Ranking Member Bush Opening Statement at Oversight Subcommittee Hearing on the Strategic Petroleum Reserve
Washington, D.C. (March 9, 2023)—Below is Ranking Member Cori Bush’s opening statement, as prepared for delivery, at yesterday’s House Committee on Oversight and Accountability’s Subcommittee on Economic Growth, Energy Policy, and Regulatory Affairs hearing on the Strategic Petroleum Reserve.
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Ranking Member Cori Bush
Subcommittee on Economic Growth, Energy Policy, and Regulatory Affairs
Hearing on “Burning the Midnight Oil: Why Depleting the Strategic Petroleum Reserve is Not a Solution to America’s Energy Problem, Part I”
March 8, 2023
St. Louis and I are here today to have a serious discussion about what energy security looks like for people – not corporations. This hearing is not that discussion. If House Republicans actually cared about preventing an energy and economic crisis from happening, they would commit to investing in renewable energy. Unfortunately, there are no serious proposals being offered.
Rising inflation caused by Russia’s violent invasion of Ukraine and Covid-19 pandemic-related supply chain shortages, combined with dangerous corporate greed and a reliance on fossil fuels, has left the United States in a tenuous position of expensive, unreliable, and unsafe energy.
Let’s be clear: the Strategic Petroleum Reserve was precisely created to be tapped in emergencies involving severe shortages of oil. Of course, I believe that the best way to avoid similar challenges in the future is to end our reliance on oil, but there should be no doubt that President Biden employed it explicitly for its stated purpose in an emergency — when our nation’s families and people needed it most.
According to the U.S. Energy Information Administration (EIA), gas prices peaked at $4.88 in the Midwest region last year and are now down to $3.24 as of this week. People were struggling to get to doctor’s appointments or keep their heat on and the Republican party would have loved to do nothing.
While the drawdown of the SPR was necessary to bolster supplies in an emergency, future events can be best ameliorated or prevented by reducing our demand for and reliance on dangerous fossil fuels.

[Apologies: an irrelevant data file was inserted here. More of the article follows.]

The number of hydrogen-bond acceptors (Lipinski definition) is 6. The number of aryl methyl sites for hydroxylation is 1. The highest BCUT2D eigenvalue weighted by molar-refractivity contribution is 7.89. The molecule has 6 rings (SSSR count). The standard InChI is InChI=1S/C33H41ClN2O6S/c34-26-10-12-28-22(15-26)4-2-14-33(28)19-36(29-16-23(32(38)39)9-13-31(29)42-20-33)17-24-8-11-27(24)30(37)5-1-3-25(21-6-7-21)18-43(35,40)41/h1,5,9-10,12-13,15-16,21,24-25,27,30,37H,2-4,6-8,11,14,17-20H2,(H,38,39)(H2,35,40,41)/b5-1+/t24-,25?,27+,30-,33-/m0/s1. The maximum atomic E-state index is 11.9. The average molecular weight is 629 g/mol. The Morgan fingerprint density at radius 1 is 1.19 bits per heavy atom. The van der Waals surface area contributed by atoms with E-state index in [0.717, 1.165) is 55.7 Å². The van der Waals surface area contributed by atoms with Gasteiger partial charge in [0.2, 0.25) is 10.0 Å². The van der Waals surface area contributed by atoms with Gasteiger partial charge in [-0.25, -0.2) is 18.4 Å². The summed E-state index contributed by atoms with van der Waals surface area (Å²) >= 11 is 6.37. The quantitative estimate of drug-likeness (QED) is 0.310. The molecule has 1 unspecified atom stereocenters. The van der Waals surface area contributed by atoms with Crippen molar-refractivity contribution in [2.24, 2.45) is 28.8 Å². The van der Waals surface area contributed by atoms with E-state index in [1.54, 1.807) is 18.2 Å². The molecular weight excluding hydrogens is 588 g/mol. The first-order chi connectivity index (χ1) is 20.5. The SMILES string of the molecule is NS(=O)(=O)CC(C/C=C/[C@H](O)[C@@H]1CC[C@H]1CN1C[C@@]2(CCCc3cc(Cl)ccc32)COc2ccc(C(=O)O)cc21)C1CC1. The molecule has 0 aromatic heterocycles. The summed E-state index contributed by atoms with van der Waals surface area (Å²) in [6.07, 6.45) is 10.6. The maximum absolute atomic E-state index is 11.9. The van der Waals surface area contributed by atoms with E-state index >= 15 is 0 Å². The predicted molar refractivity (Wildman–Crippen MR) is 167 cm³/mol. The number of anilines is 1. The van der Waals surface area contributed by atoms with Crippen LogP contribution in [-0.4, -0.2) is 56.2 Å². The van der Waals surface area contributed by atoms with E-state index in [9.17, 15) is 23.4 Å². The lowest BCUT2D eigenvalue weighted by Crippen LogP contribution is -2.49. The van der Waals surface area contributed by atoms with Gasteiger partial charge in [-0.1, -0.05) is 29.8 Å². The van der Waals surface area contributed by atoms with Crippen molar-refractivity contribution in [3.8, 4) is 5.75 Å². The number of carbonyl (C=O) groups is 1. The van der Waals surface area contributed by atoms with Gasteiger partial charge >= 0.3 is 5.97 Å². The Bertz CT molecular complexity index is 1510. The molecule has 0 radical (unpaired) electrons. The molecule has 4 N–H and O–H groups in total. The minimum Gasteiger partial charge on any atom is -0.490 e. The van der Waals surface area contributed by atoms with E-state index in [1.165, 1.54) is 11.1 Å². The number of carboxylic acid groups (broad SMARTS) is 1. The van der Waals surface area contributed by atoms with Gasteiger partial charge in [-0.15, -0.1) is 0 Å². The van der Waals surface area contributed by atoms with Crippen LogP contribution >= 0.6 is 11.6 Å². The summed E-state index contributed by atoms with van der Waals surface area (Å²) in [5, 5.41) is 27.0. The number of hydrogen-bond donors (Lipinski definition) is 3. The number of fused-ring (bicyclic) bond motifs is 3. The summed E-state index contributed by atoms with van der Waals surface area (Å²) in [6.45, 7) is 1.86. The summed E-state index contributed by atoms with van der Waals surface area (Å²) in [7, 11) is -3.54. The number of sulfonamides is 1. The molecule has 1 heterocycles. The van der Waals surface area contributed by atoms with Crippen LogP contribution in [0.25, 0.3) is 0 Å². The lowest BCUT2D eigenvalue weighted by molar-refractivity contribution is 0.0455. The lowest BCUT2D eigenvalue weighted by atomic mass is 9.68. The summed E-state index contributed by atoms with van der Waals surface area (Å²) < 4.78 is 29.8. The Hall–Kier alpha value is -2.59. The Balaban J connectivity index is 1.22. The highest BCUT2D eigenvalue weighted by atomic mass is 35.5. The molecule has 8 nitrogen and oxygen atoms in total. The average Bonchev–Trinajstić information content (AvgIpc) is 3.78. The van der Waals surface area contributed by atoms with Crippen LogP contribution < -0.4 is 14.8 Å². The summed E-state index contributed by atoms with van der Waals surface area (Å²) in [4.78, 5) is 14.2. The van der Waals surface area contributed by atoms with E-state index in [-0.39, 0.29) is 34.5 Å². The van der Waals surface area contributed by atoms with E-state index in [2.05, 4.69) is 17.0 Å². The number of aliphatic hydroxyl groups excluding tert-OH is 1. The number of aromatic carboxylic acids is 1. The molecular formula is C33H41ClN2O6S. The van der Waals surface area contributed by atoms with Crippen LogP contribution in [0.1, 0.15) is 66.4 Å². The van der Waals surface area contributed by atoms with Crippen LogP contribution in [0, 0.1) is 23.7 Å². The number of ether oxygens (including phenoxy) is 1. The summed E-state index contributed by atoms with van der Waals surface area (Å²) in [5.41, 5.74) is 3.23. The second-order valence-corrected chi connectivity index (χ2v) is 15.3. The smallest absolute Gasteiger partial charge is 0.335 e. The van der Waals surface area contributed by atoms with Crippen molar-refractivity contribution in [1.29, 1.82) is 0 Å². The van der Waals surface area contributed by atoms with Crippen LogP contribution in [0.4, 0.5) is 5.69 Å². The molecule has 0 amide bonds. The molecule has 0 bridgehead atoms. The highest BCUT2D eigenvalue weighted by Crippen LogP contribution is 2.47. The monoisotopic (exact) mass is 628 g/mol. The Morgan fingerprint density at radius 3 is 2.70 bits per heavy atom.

But my Republican colleagues have unironically invited for-profit think tanks and oil titans whose expertise is in maximizing profits, especially at the expense of our Black, brown, and Indigenous neighbors’ health, safety, and well-being.
One of these so-called energy “experts” is a philosopher who has previously espoused white supremacist views. For instance, in his 2000 college newspaper, he wrote “The African and African American studies department has 23 classes. In many of these classes, African culture is presented, not as inferior to Western culture, but as on equal footing with it. In other departments, the same is done with Latin American, Indian, and American Indian culture.”
When confronted about these views over two decades later, rather than disavow them, he doubled down on this narrative, saying “It has nothing to do with skin color, I was arguing that those cultures overall are inferior to Western culture.”
We are not inferior to those cultures. This is the witness the Republicans invited to discuss issues of energy security. He came here to promote fossil fuels, which we know are disproportionately harming and killing Black and brown people.
Last week, I joined Ranking Member Raskin and all of my Democratic Oversight colleagues in calling on Oversight Republicans to denounce white nationalism and white supremacy in all its forms. Not one single Republican joined us.
So I ask again today, will my Republican colleagues condemn white supremacy and work with us to ensure this committee engages in advancing good and reducing harm rather than perpetuating it?
Our Committee needs to be focused on actions that will help people and prevent financial hurt and pain. Whether we deploy the SPR or we don’t, the instability of our energy system will continue if we are reliant on oil. Our communities need safe, reliable, renewable energy and more investments in public transit. Thank you and I yield back.